80-Bus News


April–June 1982 · Volume 1 · Issue 2

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Random Rumours (& Truths)

by S. Monger

Promises, promises, but where are the goods? Why do we keep hearing about all these wonderful new products only to find that they are not yet available (designed)? Last issue I mentioned the Nascom AVC, the Gemini (nee Quantum) I/O board and the Gemini RTC. All ‘imminent’. As I write now the Gemini I/O board is available in limited quantities and the NM AVC and GM RTC are ‘nearly’ available. Please don’t taunt us so much! (By the way, I was right (of course) about the AVC being 10″x8″, and the reason for conflicting reports on whether there is text handling or not is because (1) it CAN handle text but (2) this text must be created under SOFT­WARE control.)

Since I last wrote several items have appeared, some pre-announced and others surprises. Firstly Nascom have released ‘MicroEd’. This is not a compact word processing package as the name implies, but is a Nascom 2 in a smaller box than Nascom 3, without the expansion frame and fitted with 8K of static RAM. This machine is intended as a competitor in the education market. How it competes against the newer, more compact, cheaper, more powerful (stand-alone) machines aimed at that market we will have to see. Looking at Nascom 3, shouldn’t this be called Nascom 4??

From IO Research (formerly IO Systems) we can now obtain ‘Pluto’. This board brings more RAM and power to your system than you dare imagine! 192K of dynamic RAM and a 16 bit (internal) 8088 processor. ‘Pluto’ works in much the same way as the Gemini GM812 IVC – you check a status port, send commands to a data port, then let the card get on with all the work. Quite a neat card, but at £399 (+ VAT) I’ll wait for ERNIE to buy it for me. (And wait, and wait, and wait ....)

Then there is Gemini’s GM813 combined Z80A CPU – I/O – 64K RAM board, all on an 8″x8″ card. It has taken a while to actually materialise, but it is definitely now available. Richard Beal has been at work again and has produced RP/M v2.0 for the card. This apparently tidies up one or two ‘features’ of RP/M V0.1 whilst retaining full upwards compatibility, and adding a parallel printer driver and enhanced editing amonst other things. This board provides a lot for the money (£225 b&t + VAT) as far as 80-BUS/​Nasbus cards go, but as you are reading this then presumably you already have an N1, N2, or GM811 and don’t want another master CPU board (do you?). I don’t, anyway! (Sounding a bit mean, aren’t I?) [Ed. – No comment.]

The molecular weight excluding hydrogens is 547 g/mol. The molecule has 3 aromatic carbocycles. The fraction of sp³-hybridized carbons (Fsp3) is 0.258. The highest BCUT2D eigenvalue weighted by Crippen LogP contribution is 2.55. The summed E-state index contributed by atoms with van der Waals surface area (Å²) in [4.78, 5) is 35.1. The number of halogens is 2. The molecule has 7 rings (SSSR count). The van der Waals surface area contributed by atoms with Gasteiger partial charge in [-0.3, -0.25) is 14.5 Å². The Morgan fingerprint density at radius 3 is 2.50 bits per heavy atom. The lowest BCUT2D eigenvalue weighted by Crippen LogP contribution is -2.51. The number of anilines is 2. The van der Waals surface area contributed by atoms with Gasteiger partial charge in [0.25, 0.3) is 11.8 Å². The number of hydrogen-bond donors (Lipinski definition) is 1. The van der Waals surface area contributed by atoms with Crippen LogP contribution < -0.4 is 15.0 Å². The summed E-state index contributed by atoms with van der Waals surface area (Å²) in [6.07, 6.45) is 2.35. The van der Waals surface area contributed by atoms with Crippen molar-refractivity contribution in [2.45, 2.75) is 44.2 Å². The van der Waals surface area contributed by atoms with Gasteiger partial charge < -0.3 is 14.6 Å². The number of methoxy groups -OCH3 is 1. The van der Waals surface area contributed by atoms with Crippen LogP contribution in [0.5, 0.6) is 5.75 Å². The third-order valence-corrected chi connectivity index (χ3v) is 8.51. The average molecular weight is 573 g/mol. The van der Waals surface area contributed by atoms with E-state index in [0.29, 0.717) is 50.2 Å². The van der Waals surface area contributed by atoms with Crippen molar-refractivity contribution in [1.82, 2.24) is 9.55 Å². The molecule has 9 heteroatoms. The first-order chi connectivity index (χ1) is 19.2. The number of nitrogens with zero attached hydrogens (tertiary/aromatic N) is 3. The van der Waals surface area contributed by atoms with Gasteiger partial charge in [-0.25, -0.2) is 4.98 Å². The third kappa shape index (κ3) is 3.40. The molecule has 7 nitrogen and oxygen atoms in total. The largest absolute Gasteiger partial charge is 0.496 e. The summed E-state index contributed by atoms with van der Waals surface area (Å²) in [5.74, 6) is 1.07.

On the software front Nascom have announced the ‘real’ availability of Pascal, and Gemini have announced impending availability of it too (COMPAS). As it happens both versions are written by the same guy! The first is BLS Pascal with the name changed to Nascom Pascal (and one or two mods.) and it runs under Nas-Sys. Gemini’s version is somewhat more powerful, larger, (and more costly!) and runs under CP/M. As 80-BUS News seems to get its fair share of articles about Pascal I am sure that we will be hearing more of both of these, and also the independant supplier’s new one, Hisoft Pascal 4. Imported from the same company (Polydata) by Gemini is also Polytext. No it isn’t a wall filler, but a text editor that runs under Polydos. Rather nice too, with some features that Naspen/​Diskpen/​Gempen are all definitely lacking.

Talking of software, there is currently a Lucas/​Nascom applications note (AN006) doing its round of the dealers and it contains generalised Centronics driver routines for use with the Nascom. Looks VERY similar to the now superceeded routines incorporated in the original SYS program written nearly two years ago for the Henelec driven Gemini G805 disk system. Fair enough ?
............ By the way, it seems to have grown a ‘(c) Lucas Logic’ !!

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